Dec 302016
 
 December 30, 2016  Court, Surveillance, U.S.

From FourthAmendment.com:

In a really strange case, a GPS monitor to track curfew violations of a parolee was left on for 791 days. The parole officers and then other officers watched where he was going to attempt to crack a drug trafficking organization, apparently letting him think they weren’t paying attention. The original parole order was for defendant to wear it for only six months, but it went on for two years and two months and they just watched to see where he was going. The opinion strongly states that this was highly invasive of defendant’s rights, tracking him for so long, but still, the court somehow denies the motion to suppress the tracking information.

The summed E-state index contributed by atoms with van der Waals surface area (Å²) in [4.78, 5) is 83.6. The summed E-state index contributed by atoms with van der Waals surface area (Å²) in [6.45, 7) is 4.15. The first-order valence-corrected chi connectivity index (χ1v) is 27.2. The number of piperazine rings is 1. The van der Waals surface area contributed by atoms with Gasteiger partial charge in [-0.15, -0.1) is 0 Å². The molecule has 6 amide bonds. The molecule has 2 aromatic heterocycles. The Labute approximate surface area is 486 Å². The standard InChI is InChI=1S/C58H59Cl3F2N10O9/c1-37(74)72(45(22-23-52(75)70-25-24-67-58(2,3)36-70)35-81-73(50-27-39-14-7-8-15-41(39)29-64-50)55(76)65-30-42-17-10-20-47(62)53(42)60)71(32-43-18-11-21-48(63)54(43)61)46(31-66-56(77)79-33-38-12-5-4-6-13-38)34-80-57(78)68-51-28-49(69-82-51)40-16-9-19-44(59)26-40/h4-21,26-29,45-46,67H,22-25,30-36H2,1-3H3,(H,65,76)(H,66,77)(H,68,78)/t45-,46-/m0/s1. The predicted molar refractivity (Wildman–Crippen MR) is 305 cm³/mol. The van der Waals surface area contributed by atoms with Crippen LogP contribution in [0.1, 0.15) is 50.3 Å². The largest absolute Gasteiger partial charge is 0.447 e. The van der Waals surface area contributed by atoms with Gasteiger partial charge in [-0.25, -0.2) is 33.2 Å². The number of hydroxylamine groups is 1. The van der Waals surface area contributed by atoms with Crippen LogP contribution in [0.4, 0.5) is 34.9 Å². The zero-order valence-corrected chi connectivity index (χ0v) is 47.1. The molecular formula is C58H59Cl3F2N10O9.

Read more on FourthAmendment.com

h/t, Joe Cadillic

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